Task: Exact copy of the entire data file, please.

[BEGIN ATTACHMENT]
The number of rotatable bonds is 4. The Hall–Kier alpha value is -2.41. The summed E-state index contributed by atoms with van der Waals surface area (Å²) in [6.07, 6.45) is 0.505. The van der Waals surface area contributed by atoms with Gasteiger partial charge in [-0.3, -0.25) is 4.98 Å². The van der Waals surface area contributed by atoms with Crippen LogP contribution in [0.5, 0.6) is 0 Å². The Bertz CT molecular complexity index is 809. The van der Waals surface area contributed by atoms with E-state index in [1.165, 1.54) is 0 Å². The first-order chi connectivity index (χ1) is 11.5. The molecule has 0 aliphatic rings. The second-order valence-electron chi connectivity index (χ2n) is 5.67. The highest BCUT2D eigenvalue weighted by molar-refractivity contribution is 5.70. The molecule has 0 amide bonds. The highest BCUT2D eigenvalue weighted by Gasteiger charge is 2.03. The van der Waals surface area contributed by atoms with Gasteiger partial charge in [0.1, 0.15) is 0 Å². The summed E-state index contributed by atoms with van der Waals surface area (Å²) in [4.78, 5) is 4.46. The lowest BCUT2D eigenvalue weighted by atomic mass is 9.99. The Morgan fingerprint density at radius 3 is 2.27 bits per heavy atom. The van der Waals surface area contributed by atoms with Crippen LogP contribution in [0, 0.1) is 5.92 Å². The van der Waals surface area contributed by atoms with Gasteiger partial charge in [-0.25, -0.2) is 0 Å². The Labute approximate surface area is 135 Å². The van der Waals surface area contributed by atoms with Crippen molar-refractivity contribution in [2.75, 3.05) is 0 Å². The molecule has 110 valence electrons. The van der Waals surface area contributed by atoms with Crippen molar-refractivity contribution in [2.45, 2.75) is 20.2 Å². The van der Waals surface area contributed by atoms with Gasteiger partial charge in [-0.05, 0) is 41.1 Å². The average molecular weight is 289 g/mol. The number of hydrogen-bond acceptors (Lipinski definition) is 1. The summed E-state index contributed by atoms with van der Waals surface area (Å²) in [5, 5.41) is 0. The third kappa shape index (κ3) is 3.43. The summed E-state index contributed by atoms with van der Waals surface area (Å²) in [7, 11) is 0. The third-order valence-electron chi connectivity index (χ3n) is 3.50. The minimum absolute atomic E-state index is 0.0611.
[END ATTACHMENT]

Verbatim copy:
The number of rotatable bonds is 4. The Hall–Kier alpha value is -2.41. The summed E-state index contributed by atoms with van der Waals surface area (Å²) in [6.07, 6.45) is 0.505. The van der Waals surface area contributed by atoms with Gasteiger partial charge in [-0.3, -0.25) is 4.98 Å². The van der Waals surface area contributed by atoms with Crippen LogP contribution in [0.5, 0.6) is 0 Å². The Bertz CT molecular complexity index is 809. The van der Waals surface area contributed by atoms with E-state index in [1.165, 1.54) is 0 Å². The first-order chi connectivity index (χ1) is 11.5. The molecule has 0 aliphatic rings. The second-order valence-electron chi connectivity index (χ2n) is 5.67. The highest BCUT2D eigenvalue weighted by molar-refractivity contribution is 5.70. The molecule has 0 amide bonds. The highest BCUT2D eigenvalue weighted by Gasteiger charge is 2.03. The van der Waals surface area contributed by atoms with Gasteiger partial charge in [0.1, 0.15) is 0 Å². The summed E-state index contributed by atoms with van der Waals surface area (Å²) in [4.78, 5) is 4.46. The lowest BCUT2D eigenvalue weighted by atomic mass is 9.99. The Morgan fingerprint density at radius 3 is 2.27 bits per heavy atom. The van der Waals surface area contributed by atoms with Crippen LogP contribution in [0, 0.1) is 5.92 Å². The van der Waals surface area contributed by atoms with Gasteiger partial charge in [-0.25, -0.2) is 0 Å². The Labute approximate surface area is 135 Å². The van der Waals surface area contributed by atoms with Crippen molar-refractivity contribution in [2.75, 3.05) is 0 Å². The molecule has 110 valence electrons. The van der Waals surface area contributed by atoms with Crippen molar-refractivity contribution in [2.45, 2.75) is 20.2 Å². The van der Waals surface area contributed by atoms with Gasteiger partial charge in [-0.05, 0) is 41.1 Å². The average molecular weight is 289 g/mol. The number of hydrogen-bond acceptors (Lipinski definition) is 1. The summed E-state index contributed by atoms with van der Waals surface area (Å²) in [5, 5.41) is 0. The third kappa shape index (κ3) is 3.43. The summed E-state index contributed by atoms with van der Waals surface area (Å²) in [7, 11) is 0. The third-order valence-electron chi connectivity index (χ3n) is 3.50. The minimum absolute atomic E-state index is 0.0611.